Newspaper Page Text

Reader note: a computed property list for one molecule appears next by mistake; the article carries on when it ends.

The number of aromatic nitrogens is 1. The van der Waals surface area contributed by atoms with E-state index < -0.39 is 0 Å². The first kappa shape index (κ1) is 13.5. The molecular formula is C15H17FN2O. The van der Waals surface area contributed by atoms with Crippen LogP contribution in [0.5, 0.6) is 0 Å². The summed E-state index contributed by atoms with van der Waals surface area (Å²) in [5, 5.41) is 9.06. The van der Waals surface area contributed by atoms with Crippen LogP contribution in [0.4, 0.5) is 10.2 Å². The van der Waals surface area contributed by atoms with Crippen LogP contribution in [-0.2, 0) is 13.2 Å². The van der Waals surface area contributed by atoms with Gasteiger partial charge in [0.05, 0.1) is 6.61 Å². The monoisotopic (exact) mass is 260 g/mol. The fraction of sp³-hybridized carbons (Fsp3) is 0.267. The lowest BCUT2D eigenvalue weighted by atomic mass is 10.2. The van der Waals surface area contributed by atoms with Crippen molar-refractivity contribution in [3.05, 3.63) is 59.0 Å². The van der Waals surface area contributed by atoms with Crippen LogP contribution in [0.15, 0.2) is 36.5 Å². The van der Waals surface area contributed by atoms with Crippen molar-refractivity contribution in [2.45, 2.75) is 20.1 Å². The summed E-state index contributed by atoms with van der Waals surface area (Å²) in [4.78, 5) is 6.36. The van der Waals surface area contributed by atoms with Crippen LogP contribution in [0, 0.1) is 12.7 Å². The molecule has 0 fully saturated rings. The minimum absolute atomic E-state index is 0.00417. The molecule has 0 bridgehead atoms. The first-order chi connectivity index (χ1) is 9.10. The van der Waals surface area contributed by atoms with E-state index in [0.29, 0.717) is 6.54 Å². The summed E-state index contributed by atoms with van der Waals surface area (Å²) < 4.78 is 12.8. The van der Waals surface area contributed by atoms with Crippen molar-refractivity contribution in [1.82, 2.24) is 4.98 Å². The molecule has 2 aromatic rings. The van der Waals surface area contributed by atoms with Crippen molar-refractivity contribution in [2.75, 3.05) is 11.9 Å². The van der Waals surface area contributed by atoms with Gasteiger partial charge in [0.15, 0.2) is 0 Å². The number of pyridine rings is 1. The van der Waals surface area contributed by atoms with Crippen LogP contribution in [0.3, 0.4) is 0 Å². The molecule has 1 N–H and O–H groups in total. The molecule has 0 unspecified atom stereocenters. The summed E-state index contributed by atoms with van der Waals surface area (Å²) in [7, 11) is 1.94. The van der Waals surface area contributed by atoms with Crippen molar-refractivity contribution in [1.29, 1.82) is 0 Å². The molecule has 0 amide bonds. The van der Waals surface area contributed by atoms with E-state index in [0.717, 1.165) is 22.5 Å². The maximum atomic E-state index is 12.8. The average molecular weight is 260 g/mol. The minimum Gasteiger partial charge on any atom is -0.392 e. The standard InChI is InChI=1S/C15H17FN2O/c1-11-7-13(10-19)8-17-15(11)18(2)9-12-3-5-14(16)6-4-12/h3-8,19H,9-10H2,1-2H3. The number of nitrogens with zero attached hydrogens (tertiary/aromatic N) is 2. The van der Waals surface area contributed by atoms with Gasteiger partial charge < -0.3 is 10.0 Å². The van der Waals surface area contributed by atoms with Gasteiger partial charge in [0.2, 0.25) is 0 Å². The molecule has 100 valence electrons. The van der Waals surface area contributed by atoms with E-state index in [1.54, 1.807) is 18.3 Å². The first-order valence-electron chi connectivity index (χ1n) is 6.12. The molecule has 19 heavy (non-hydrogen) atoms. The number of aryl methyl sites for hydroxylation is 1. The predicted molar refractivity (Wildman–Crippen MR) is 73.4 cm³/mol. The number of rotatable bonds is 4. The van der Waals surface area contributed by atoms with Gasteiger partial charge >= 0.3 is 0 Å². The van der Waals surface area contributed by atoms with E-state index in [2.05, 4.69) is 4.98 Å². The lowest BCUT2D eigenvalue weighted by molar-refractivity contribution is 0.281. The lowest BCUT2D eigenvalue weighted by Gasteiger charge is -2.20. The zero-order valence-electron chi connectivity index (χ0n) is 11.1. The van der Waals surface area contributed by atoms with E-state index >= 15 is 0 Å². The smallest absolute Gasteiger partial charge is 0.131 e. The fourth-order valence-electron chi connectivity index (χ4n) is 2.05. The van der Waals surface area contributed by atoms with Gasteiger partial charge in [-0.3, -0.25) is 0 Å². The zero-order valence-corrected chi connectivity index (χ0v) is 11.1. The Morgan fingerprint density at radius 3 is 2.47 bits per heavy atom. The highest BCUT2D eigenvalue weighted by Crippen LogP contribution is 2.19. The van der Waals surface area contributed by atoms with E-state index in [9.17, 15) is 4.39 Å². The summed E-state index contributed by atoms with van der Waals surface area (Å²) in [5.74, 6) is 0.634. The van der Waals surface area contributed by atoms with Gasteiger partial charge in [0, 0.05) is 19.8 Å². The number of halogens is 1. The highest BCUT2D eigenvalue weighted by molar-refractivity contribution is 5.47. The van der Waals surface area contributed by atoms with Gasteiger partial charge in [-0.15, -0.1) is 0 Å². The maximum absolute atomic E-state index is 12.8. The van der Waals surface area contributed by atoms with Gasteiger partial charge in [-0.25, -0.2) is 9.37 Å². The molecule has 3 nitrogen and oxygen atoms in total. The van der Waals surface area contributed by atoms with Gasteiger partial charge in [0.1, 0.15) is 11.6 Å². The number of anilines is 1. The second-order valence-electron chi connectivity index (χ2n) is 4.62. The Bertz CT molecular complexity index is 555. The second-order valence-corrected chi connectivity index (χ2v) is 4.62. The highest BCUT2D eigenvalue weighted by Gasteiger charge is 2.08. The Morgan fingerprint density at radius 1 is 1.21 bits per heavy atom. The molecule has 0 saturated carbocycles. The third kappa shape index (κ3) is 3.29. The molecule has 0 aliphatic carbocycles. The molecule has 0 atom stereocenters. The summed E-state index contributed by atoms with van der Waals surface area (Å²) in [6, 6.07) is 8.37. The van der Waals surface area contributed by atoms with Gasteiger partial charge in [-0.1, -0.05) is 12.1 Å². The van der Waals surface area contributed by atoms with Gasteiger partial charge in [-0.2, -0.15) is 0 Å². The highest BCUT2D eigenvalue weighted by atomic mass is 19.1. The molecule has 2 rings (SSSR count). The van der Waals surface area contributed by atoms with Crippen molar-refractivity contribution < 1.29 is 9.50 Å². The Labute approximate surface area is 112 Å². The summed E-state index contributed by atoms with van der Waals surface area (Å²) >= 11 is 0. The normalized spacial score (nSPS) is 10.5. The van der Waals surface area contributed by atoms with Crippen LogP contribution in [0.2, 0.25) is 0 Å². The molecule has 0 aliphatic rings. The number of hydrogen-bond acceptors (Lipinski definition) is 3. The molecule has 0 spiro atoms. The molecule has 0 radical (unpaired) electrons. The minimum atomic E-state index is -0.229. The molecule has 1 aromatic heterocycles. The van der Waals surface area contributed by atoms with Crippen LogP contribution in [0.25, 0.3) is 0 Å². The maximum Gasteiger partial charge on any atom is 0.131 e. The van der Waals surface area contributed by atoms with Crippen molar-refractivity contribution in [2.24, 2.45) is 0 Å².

M E TEOROLOGICAL. . 1 . I-,'e **•"' • 't.n Oct :-Ist . .. .' 1 .. ,-i «H»: ;..T..HrtKS» , , t 1 . V .»i :tiitiir> ,! \_ . irt ttvNtlurr i-- < . I. m; « ru?nr«\ tin » j.j-aX «t» in mil v. oi. . - • M* y •»' C'* * H M. • ! • •M A! Y 1 I -ill* V I A : '.HI 1' •i"'*'T'•' '"'i •' r,. IllUtli • 1 ' ■' i • - 4 v : . "H * 01. •: ' ■ - i . i-» y«• -iv • rloiniy I", rainy 1 I i riif . • ■ - ■? ■ \'. i 1 51.' !<• - CITY NEWS IK BRIEF lit ware of roorbacks on the eve of election. \V. 11. Kncelatid is ill with muscular rheumatism. Vote for the qualified candidate for Coroner —Dr. Kedpath. A son was born yesterday to the wife of C. P. English, of W'estside. Congressman Cusliman is announced to speak at the theater this evening. Mrs. K!k n Shields is conti niplating an extended visit to her daughter in Seattle. M. Shields will come over from Ort ing next Tuesday to vote the Demo cratic ticki t. Now is the time to purchase a phon ograph. Read E. E. Taylor's adver tisement in this paper. Miss Flora Chambers is taking a courr-e in medicine at the University of Southern California,in Los Angeles. Abram Quale, a son of Mrs. Henri etta of this city, died Monday in North Dakota, of heart trouble. Interment will be made here. It is said that a new machine shop is to be established here by Henry Thompson and George Lovelace, late of the railroad shops at Shclton. James Calderwood, the pioneer log ger, who injured his knee while at work in a camp, about three weeks ago, is able to leave the hospital. King and several other counties wil* have to secure new ballots for the gen eral election, an error having been made in failure to designate the length of terms of the Supreme Judges. Protracted meetings are still in progress at the Christian Church, un der the leadership of Evangelist A. D. Skaggs. As the result of this revival thirty-eight conversions are reported to date, and the good work continues. State Treasurer Mills yesterday took up $ 100,000 of State bonds issued on a loan from the permanent school fund, and paid the semi-annual interest on bonded indebtedness amounting to $23,450. The remaining bonded debt aggregates $1,240,000. Read the two large lists of county property in this paper, to be auctioned off—one list tomorrow and the other a week later. Be on hand and get some choice bargains. The Democrats are doing good work in getting this property back on the tax-rolls. A locomotive ran into an open switch at the N. P. depot Sunday evening necessitating substitution of a yard engine to haul the Gray's Harbor train out on time. The 10 o'clock train was delayed, however, till mid night, when the heavy machine had been replaced on the track. The State Highway Commission has let a contract for building a road nine miles long from the mouth of the Washoogal river to the Skamania county line, at a cost of $7,500, includ ing grading and bridging. This is the Goal contract this year to be let (or roada in which State aid is given. At the Socialist meeting held at the Lacey school-house, on last Monday evening, the address of Miss Frances Sylvester was a pronounced creditable effort from her standpoint as a Social ist. She told her hearers in explicit laDguage where she stood regardiog the educat : onal affairs of this county. Mr. Israel's visit to Aberdeen, this week, for defense of John Jones, charged with the murder of Alex. Wallgrin, in a longshoremen's disturb ance, was successful, and the jury re lumed a verdict of not guilty. It will be remembered Mr. I. left a bed of serious illness to appear for the de lense. The funeral of Mrs. Jane Bacon, who died last week, was held Wednes day at the home of her daughter, Mrs. S. S. Avery, 907 Fifth street, and the body was taken aboard the evening train for Kansas, accompanied by ber son who arrived from that State Tues day, to be present at the funeral and superintend interment in "Sunflower State." Walter, an eight year old eon of George Ayers, of South Central street, died Sunday night from some internal injury received tbe same morning, while at play with his elder brother. The exact nature of the injury is un known, but he suffered great pain. Interment WHS made Tuesday, Rev. Walter S. Crockett conducting the services. A splendid meeting was held by tbe Democrats and Socialists at Grand Mound, Monday evening, which was addressed by P. M. Troy and others. It seems the Socialists had engaged the hall for a meeting of their own, but kindly divided time with their political opponents, who ouly differed with tbem mainly in tbe methods of political reform. A sample sack of the celebrated " Olvmpia Oysters" came to the STAND ARD this week from the famous culti vated beds of S. K. Taylor & Son, at Oyster Bay. This firm has a trade that extends beyond tbe Rocky Mount ains, British Columbia, into the Alas kan wilds and to Southern California, and the product, like the Olympia beer, is finding a permanent market wherever introduced and its merits become "known. Henry T. Minchew, the popular traveling representative of the Ameri can l'aper Co., well known in Olympia from his frequent trips in the interest of his house, has resigned his position with that firm, and will to morrow begin the duties of Chief Clerk and Cashier of the Washington, the lead ing hotel of Aberdeen. He is a first class business man and we are sure that the big hotel will prosper under his management. A crook passed a worthless check calling for f 14, upon C. E. Hewitt, the Tumwater druggist, Tuesday, purport ing to have been drawn hy 11. G Richardson in favor of J. J. Morris! Ihe man told a plausihlp story that he had worked in Mr. R.'s sh ingle null till the fire had thrown him out t "f employment, and that he bad se cured a temporary job at the brewer*. n«e slick operator was nowhere to be found when Mr. Hewitt discovered that lie had been buncoed. Win. 11. Mitchell ha< concluded to manage hi« new hop 1 property himself, having purchased the furnishings and fixtures from Berkshire A South, and eugagi d the strvices ol the former gentleman as manager, Mr. Smith retiring. This deal lik> wise terminates arrangements contemplated by Mr. 15. to assume control ol Mi-Kenny blcck as a hotel underlease from Mr. Knee land. It is not yet known who will have the management of the latter hotel, which is being fitted up in splendid style. 1 In' monument to the memory of the late Mrs. 1-. K. Howard, was yester day morning, at St. Johns' church, dedicated with appropriate anil im pressive ceremonies. It presents a splendid testimonial to the memory of a most estimable lady. There are some persons connected with the church who regret that the large win dow in ttie east end of the church building is obscured bv the wood work and tapestry covering the stained glass. This matter will doubtless be arranged later on to avoid any feeling on the part of any of the members. A blanket mortgage, covering all the Port lJlakeley company's timber property in this and other counties, was tiled for record this week. The instrument is to secure $1500,000 of bouds, in favor of the Detroit Trust Co., and covers 00,488 acres of laud. Of this vast area, in Mason county are situate 21,000.40 acres, and also tide and oyster lands and lots at Kamilche land the right of way of the lJlakeley ogging road; in Snohomish, 15,387.11 acres; Thurston, 5,541.35: Kitsap, 5, 915.3; Chehalis, 14,728.24; King, 2,- 581.46; Skagit, 208.1; Island, 100, and Pierce, 040 02. Homer A. Ifateman has bought of George Milton Savage, owner, the famous Dolll myer Point a few miles down the bay, comprising several hun dred acres of land, for a consideration of $10,.i00, and lands adjoining it owned by E. S. Horton for SG,IOO. It is said that the purchaser is associated with C. I). Hillman, of Seattle, in the promotion of some venture not yet dis closed. Hillman lately applied' for all the State holding of tide lands be tween the point and tlio mouth of the Nesqually river a shore-line of about twelve miles. Dolllemyer's Point is the property brought prominently to 3 Hon. T. M. VANCE 23s HOn H T J ONES Vi Will address their fellow citizens in flillllßll Olympia Theater, SATURDAY EVENING. NOV. 3D. A full attendance is desired. Republicans specially invited. Ladies are welcome. Gome and hear the leading speeches of the campaign. ,e public notice several years ago by P. P. Carroll, and was then supposed to be a contemplated site for " ilarri tnaa City." The usual Hallowe'en pranks were in order, or rather tolerated by a com plaisant people, Wednesday night, although some of them verged upon the criminal order. A costly front door in Robert Taylor's residence, on Gastside, was damaged by a large stone thrown against it, and a similar mis sile was hurled against the United Presbyterian church door, while ser vices were being held. A wire was strung across the sidewalk on East Eighth street, and Mr. and Mrs. Hop per, while returning from church, were thrown violently to the ground and severely hurt. The more harm less amusements consisted of moving signs, wagons, bicycle racks, gates, benches, and everything loose, from their proper places and distributing them as wbim suggested to the noc turnal marauders. It seems strange that Hallowe'en (or holy evening) the most sacred of epochs in the Christian calendar, the eve of All Saints' day, should be made each year the occasiou for all sorts of law-defying, hoodlum diversions, without any serious or well-directed attempt to stop it. Two fires within an hour, Monday, is rather a rapid pace for our staid old city. The first was discovered about nine o'clock in the building occupied as Democratic headquarters, on Wash ington street, between Third and Fourth, and was quenched in time to save the building and incur but nomiual damages. It was caused by a lighted cigar-stub thrown into a saw dust box, near a partition. When Manager Doherty opened the door for renewal of campaign business, the room was full of smoke and it took some time to determine that the mis hap was not of a more serious charac ter. The second fire, a short time afterwards, involved a loss of about |5,000, the burning of Mr. Richardson's dry-kiln with about a million shingles, dry as tinder, to supply the flames. It originated doubtless from spontaneous combustion, and was among the very bottom cdurses of the tiers of shingles, through which the steam pipes bad created a temperature so high as to immediately transform a spark into a conflagration. Our firemen labored under great inconvenience in directing their streams to the place of origin, but in fact, when discovered the whole kiln seemed to be aflame, and there was not much choice left as to places whers effort was most needed. Several streams were directed upon the roof and burning mass, while effort was finally directed to carrying out the burning shingles, in the hope that by that means the inner layers of bundles would be saved. Tbe fight against the flames lasted several hours, and resulted in the total destruction of the dry-house and a big pile of scorched and partially burned shingles with probably some that may sell as a dam aged product at enough to pay for re packing. Mr. Richardson bas the warmest sympathy of our people in this first loss of any great magnitude for several years from fire in our com munity. OAHTOHIA. gem the j* Tho Kind You Have Always nut mam: oh traue. Forty acres of good sliot-clay land three miles east of Slielton for sale or will trade for Olympia property. Ad dress C. L. banks, Olympia, Wash. SALE OF COUNTY PROPERTY. j | A Chance for Bargains in Sale of Realty by County for Delinquent Taxes. ] Tim following described real relate will be sold by the County Treasurer •it the front door of the Court House on Saturday, Nov. 10, 1906, 6ale be ! ginoing II o'clock A. M. : OI.VMI'IA fUol-KIiTY. Application No. 82f— Lots 5 and 0 of block 2, Fourth : Street Add.; minimum price, $11.50 each. Lots 10 and II of block 2, Fourth i Strict Add.; minimum price, $1250 each. Lots 11, 15, 10 and 17, of block 2,1 i Fourth Street Add.; minimum (rice, i $18.7.» each. Lots 0. 10, 11, 14 and 15 are each about 311x127 feet and are located on \\ ilson Btrcct between Sixth and Fourth streets. j Lots 1(5 and 17 are each corner lots | on Sixth street, between Frederick and j Wilson streets. Application No. 82'J— Lots 7 to 12 inc. of block 111, North Olynipia; minimum price, sls. Lots 1 to 12 inc. of block 20, North Olympia; minimum price, $lB. Lots 1 to 12 inc. of block 21, North Olynipia; minimum price, $lB. These lots comprise one-half of each block and lie a very short distance from the bay; each lot 50x120 feet in size. Application No. 835 The south 22 feet of lot 8 of block 10, Crosby's Add.; minimum price, sl2 50. _ Situated on the northeast corner of 1 wenty fourth and Main streets. TUMWATER I'KOPEUTY. Application No. 832 Lots .1 and 4 of block 17, Tumwater; minimum price, s:i(s each. Lot G of block 17, Tumwater; mini mum price, $lO. These lots lie between South First and Second streets and south of Cedar, each 00x120 feet. Application No. 834 Lots i and 8 of block 4, Tumwater; minimum price, $34 and S4O respec tively. Lot 8 located on northeast corner of Main and Deschutes streets. Lot 7 is an adjoining lot on the north. Application No. 825 Lots II and 12 of block 4, of Bil lings' Add. to Keatco; minimum price, $3.50 each. These lots are situated near the southeast corner of the Sealco Manu facturing Co. plat. Application No. 827 Lots 1 to 12 inc. of block 4, Gate; minimum price, $36. Lots Ito 8,11 to 18 and 23 to 33, all inclusive, of block 8, of Gate City; minimum price, $3 each. The above lots lie between the N. P. R. R. and the river. Lots 1 to 16 inc. of block 14, Gate; minimum price, $56. Lots 8, 9 and 16 in block 15, Gate; minimum price, $10.50. Lots 1 to 20 inc. of block 16, Gate; minimum price, $67.50. Blocks 14,15 and 16 lie south of the railroad. Application No. 830— Lot 10 of block 15, Gate; minimum price, $3 50. Application No. 831— Block 9 of Rainier; minimum price, $18; lots 1 to 5 and 17 to 18 inc. of block 8, Rainier, sl7; lots 1 to 12 and 17 to 24 inc. of block 18, Rainier, S2O; block 22, $44; lots 11 tq 22 inc. block 23, Rainier, $22; block 24, Rainier, S4B. All of this property lies a short dis tance north and west of the railroad; each lot 25x140 feet. Application No. 813— Lots 2, 3 and 5 of subdivision of w hf of nw qr and nw qr of sw qr sec 15, twp 19 n, r 1 w; minimum price, $32. These lots contain 24 acres each and are located about one mile south of Puget City and a half mile west of the Sound. The N. 5 acres of the S. 22 acres of the se qr of se qr of sec 22, twp 19 n, r 1w; minimum price, $7. This tract also lies about one-half mile southeast of the Sound. Com. 14.60 chains north of the southeast corner of lot 4, of sec 8, twp 190,r lw; north 5.40 chains; west 18.25 chains; South 6 degrees 30 min utes west 5.50 chains; east 18.85 chains; minimum price, sl4. This tract lies on the east shore of South Bay, about two miles south of Johnson Point and contains about 10 acres. Com. at southeast comer of lot 4 w 11.75 chains; north 643 chains; south 84 degrees east 4.70 chains; south 50 degrees east 925 chains to com., less R. of W., in sec 23, twp 19 n, rl«; minimum price, $7. Contains about four acres and lies close along the Sound. West 15 acres of the nw qr of sw qr of sec 20, twp 19 n, r 1 w; minimum price, S2O. Com. at southwest corner of sec 23, twp 19 d, r1 w; east 23 chains; north 10 chains; west 23 chains; south 10 chains to commencement; minimum price, s3l. Com. 40 rods north of the southwest corner of sec 23, twp 19 n, r1 w; east 92 rods; south 40 rods; east 68 rods; north 80 rods; west 80 rods; north 40 rods; west 20 rods; south 40 rods; west 60 rods; south 40 rods to com mencement; minimum price, SB3. E bf of ne qr of nw qr of sw qr of sec 23, twp 19 n, rl w; minimum price, $7. The w hf of the nw qr of se qr of sec 23, twp 19 n, rlw; minimum price, $27. The tracts above described in section These cool, chilly mornings make one look to # heavier and warmer £ | WOOLEN UNDERWEAR \ # We have just completed our Under wear Stock and i a can tit you out with anything from the finest Aus 5 i tralian Woolens to Heavy Houhle-Hreasteil Vicunas. ? i In spite of the increase in coat of woolens we have K J kept our prices down to last year's level. 0 | The Emporium I # A. A. GOTTFELD, PROPRIETOR. i 5 I*lo Fourth Street. plume Ked +♦♦ ♦ ♦ ♦♦♦♦♦♦ ♦ -M ♦♦ -f | DO YOU WANT ONE? | | A Royal Range f i No. S, (>-llole, IS-in. Oven. | Warranted for 10 years <► | $35.00. $35.00. $35.00. ;; | MILLS & COWLES "I ♦♦♦ MMMMnMHttMIIM ♦.♦♦♦♦ UUlMUtttUlllttUt j: Buy Where You Can Buy Cheapest ;• < J Aral to the Hest Satisfaction, all lliintrs considered, and von will * > < HS'l'lf s,u>rt of Al '' KKKIDKK S BOOK AND S I'ATIONKKY 1 > i t slOKh, with a rijjht smart chance of other articles suitable tor , ► S practical or sentimental use, service or sentiment. Just now he *, has a specialty of J > |; Fine Razors and Pocket Cutlery and Roger's ]> \ ► [IS4-7J Silverware J ► Hut there is more satisfaction in socing the articles on sale atul < [ 4 ► having the prices named: So call and he convinced that we can <t 4 * supply y«m with almost anything you want jl L. KREIDER, !| C Joweler, Stationer and Bookseller. 150 Fourth Street. ! ► 2.1 lie a short distance from the Sound and the old U. I'. grade runs through a portion of the land. The ne qr of the sw qr of sec 26, twp 10 n, r1 w; minimum price, $54. The sw qr of the ne qr of so qr of sec 26, twp 19 n, rl w; minimum price, sl4. Sw qr of se qr (less 10 acres in north east corner thereof) sec 26, twp 10 n, r 1 w; minimum price, S4O. Scctiou 26 lies directly south of sec tion 23, and the pieces described lie about one mile from the Sound. The ne qr of ne qr of sec 27, twp 19 n, r 1 w; minimum price, $67. The se qr of ne qr of see 27, twp 19 n, r 1 w; minimum price, $67. N hf of nw qr of sw qr sec 27, twp 19 n, r 1 w; minimum price, $34. S hf of nw qr of sw qr sec 27, twp 19 n, r1 w; minimum price, $34. These tracts lie about half way bo tween Puget Sound on the east and South Bay, along the old If. P. grade. Com. at southwest corner of sw qr of se qr of sec 30, twp 19 n, r 1 w; cast 20 rods; north 16 rods; west 20 rods, and south 16 rods to commencement; minimum price, $5. About half way between South Bay and Budd's Inlet. Com. 33 rods north and 33 rods east of southwest corner of nw qr of Bee 31, twp 19 D, r 1 w; north 10 rods; east 27.64 rods; north 5.37 rods; east 13.24 rods; south 15.37 rods; west 42.88 roils to commencement; 2.84 acres; minimum price, $7. About 14 miles north and east of the City Park. Com. 33 rods north of southwest corner of nw qr sec 31, twp 19 n, r 1 w; east 32 rods; north 10 rods; west 32 rods; south 10 rods to commence ment; minimum price, $5. This piece lies directly west of the tract last described. The sw qr of nw qr of sec 34, twp 19 n, r1 w; minimum price, #67. Located one mile east of the head of South Bay. The se qr of sw qr of sec 13, twp 15 n, r2 w; minimum price, $34. About one mile southwest of Bu coda near the X. P. K. It. Com. at northeast corner of ne qr of sw qr of sec 13, twp 15 11, r 2 w; west 6£ chains; south 12 chains; e f>§ chains; north 12 chains; minimum price, $21.50. Lies north of the tract last de scribed. The s hf of n hf of se qr of sw qr of sec 8, twp 1(1 n, r 2 w ; minimum price, $lO. SALE OF SILK ■ mmmam Fancy Dress Silks, $1.50 quality, for 75c yard. Cloth of Gold for Waists, sale price 75c yard. Black Lining Silk, sale price 49c yard. Extra Specials in Oravenettes Priestley's Cravenetted Coverts, $1.75 quality for $1.39 Priestley's Herringbone Stripes, $2 quality, for $1.59 UK WMDa The s hf of se qr of sw qr of see 8, twp I'» n. r2 w; minimum price, S2O. About 2'a miles southeast of Little Rock near the old U. P. grade. E hf of se qr of sw qr of sec 5, twp 17 n, r2 w; minimum price, $24. One mile east of Black Lake. Se qrof sw qr of sec 7, twp 17 n, r 2 w; minimum price, SOO. One-half mile south of Black Lake along Black river. Se qr of nw qr of sec 21, twp 17 n, r 2 w ; minimum price, $42. One and one-half miles west of South Union. Nw qr of ne qr of ne qr sec 8, twp 18 n, r2 w; minimum price, s.'!<;. l.oeated about three miles northwest of the Fourth street bridge. Sw qr of ne qr of ne qr see 8, twp IS n, r2 w; minimum price, $37. Sw qr of no qr of sec 8, twp 18 n, r 2 w ; minimum price, $lO2. 1 see 8, twp 18 n, r 2 w ; minimum price, s7<>. Ne qr of hw qr of nw qr of sec 8, twp 18 11, r2 w; minimum price, S2O. S hf of nw qr of sw qr of nw* qr of sec 8, twp 18 n, r 2 w; minimum price, $lO. N hf of se qr of sw qr of nw qr of sec 8, twp 18 n, r2 w; minimum price, sl4. Und. one-half int. of n hf of ne qr of nw qr of sw qr of sec 8, twp 18 n, r 2 w ; minimum price, SO. N hf of nw qr of nw qr of sw qr of sec 8, twp 18 n, r2 w; minimum price, $lO. Lot 3, sec 8, tw p 18 if, r2 w ; minimum price, sl3. The above tracts lie about one mile north of the West Fourth street road and l'.j to 2 miles west of Budd's Inlet. Lot 5, sec!», twp 18 n, r2 w; mini mum price, s7l. The north 2 l g chs. of nwqrof nw qr of sec 0, twp 18 n, r 2 w ; minimum price, sls. This property lies about l' a miles southwest of Butler's Cove. Und. one-half int. in sw qr of se qr of sec 19, twp 18 n, r2 w; minimum price, $27. Three miles west of Olympia. Nw qr of «e qr of see 21, twp 18 n, r 2 w; minimum price. $179. Alsmt one-fourth of a mile west of the city limits of Olympia, near the N. P. R. K. W hf of ne qr of ne qr of sec 25, twp 18 n, r2 w; minimum price, $lB4. Lies near the city limits on the south east. N hf of sw qr of sec 28, tp 18 n, r 2 w ; minimum price, $142. Sw qrof HW qr of sec 28, twp 18 n, r 2 w; minimum price, #IOO. Se qr of HW qr of sec 28, twp 18 n, r 2 w; minimum price. s7l. These tracts lie about miles west of Tumwater. Nw qr of ne qr of sec , twp,32 18 n, r 2 w; minimum price, $lO2. A half mile east of the north end of Black Lake. imfm Gowns 101 NT Arc in. They come in plain white, |ii pink or blue, or small stripes and jM M checks, an d are all well made and !!! reasonably priced. •it Ladies 1 Gowns s!>c to $2.50 each »> ni Children's Gowns 50c to 75c each !!! nf Cell's Robes GSc to $1.25 each |u m Boys 1 ltohes 50c to 75c each U! IGt. ROSENTHAL. I r< 3E 3E 3£ 3£ 3ET 3E3EF3E3ST3E 3E 3£S Socialist Meeting. The Socialistic of Olympia and vi cinity held at ltabcck's ball, Tues day evening, a propaganda meeting. Though the attendance was not large, considerable interest was manifested by those present. Clarence Boone, one of the nominees for the Legisla ture on the Thurstoa County Social ist ticket, and others, delivered ad dresses. Mr. Boone directed the ma jor part of his efforts towards the con sideration of the woman suffrage ques tion. He said that the female sex had from lime immemorial been the slave of a slave, but Socialism pro posed to give women an equal show with the meu in the domain of poli tics and economics, rights and priv ileges they had never heretofore en joyed. Miss IVnrl Smith sang a solo entitled, "My Country 'Tis of Thee," with a proletarian application. Many in the audience were visibly affected on account of the pertinent words contained in and over the excellent rendition of the selection. Candidate for County School Superintendent, Miss Frances C. Sylvester, presided at the organ. On being called upon for remarks, stated she would be ready to deliver her meesage on this Friday evening meeting to bo held at the same hall, at which Miss Smith has also agreed to take part in the pro gramme. Wm. Coombcs, son-in law of Homer Cray, the OBteopath, on be ing asked to give a short talk on the subject nearest to his heart, observed that the above song had so impressed him, he hoped the audience would ex cuse him. It will be remembered Mr. Coombes' wife was seriously injured in an accident which happened in Lewis county, during the early part of this year, and his family have recently ex perienced hard luck in consequence of this unfortunate affair. They are temporarily sojourning at Mr. Cray's residence, on Main street. A Good Reliih. The following recipe for Pumpkin Preserve* has been kindly furnished the Standakd by a neighbor, Mre. Scoiield, and we feel quite sure that our readers will thank us for securing them such a palatable delicacy: Take four pounds of pumpkin, four pounds of sugar and from four to six lem ons. Cut the pumpkin into dice about half an inch square, add lemons sliced and sugar and let stand over night. Then Ikhl carefully several hours, or un til the dice present a translucent appear ance and the syrup is quite thick. Placed in a jar and kept in a cool place it will keep indefinitely. Foil Sai.e —A fine young Jersey cow. C. L. BANKS, 111 Pear street. In making out your shopping list be sure to include our Japan ese Cleaner. The happy house wife knows that it plays a leading part when it comes to keeping the members of the family in a happy frame of mind, lluy to-day our Blood Purifier at SI.OO per bottle. WE LEAD BUT NEVER FOLLOW HUGH ROSS The Druggist. Phone Red 81. KICK!!! If you don't get ATKERTOH BOURBON On sale at T2J OXFORD GEORGE TAYLOR, Prop., IB Fourth Street. Olympia. CEO. C. ISRAEL Attorney at Law OLYMPIA, WASH Office, Suite 6, McKeutj Block, comer Foir'.li ami Main streets. Telephona Main 13$ ** *****************************************' H Buy All Your Groceries || |i From Us and II I SITE MONET I ♦5 : —— «« W FLOUR, BEST GRADE, PER SACK - SI.OO % ** 5* Buy a sack and try it, and if not as 5* good or better than anything you are ** ** now using return it and we will refund ** ?* you your money. Remember this is 55 55 very best flour made in this State. 5* U CORN AND TOMATOES, 3 CANS FOR 25c II hi. IB i c«. I ** ' ll JJ ">O4 MAIN STREET. PHONE MAIN 81. »« 5 WE ARE HEADQUARTERS FOR | | SCHOOL BOOKS £ AND SCHOOL SUPPLIES J ? OF ALL KINDS .... ? | Wall Paper | V STATIONERY, ETC., ETC. $ I M. O'CONNOR'S I Harris Building, adjoining McKcnny Block. fc. T.LANSDALK II £ ( ' # As successors to the OLD RELIABLE < 1 \ John Byrne stand—we carry the same '' S large and complete stock of ... , j, I <> |l Groceries, Flour, Hay II Feed, Etc. 5 «' € which we offer at BOTTOM PRICES. (> x Highest Cash -Price paid for Farm ' 1 a Produce. Give us a call .... J, t «» J '' f Cor. Fourth and Jefferson Sts. !; Telephone Main 90 ji R. G CAMERON PROP 1 Fresh \ Cured Meats | Poultry and Game of All Descriptions *vhen in season. West Fourth St., next to K. of P. Hall. Phone Main 88.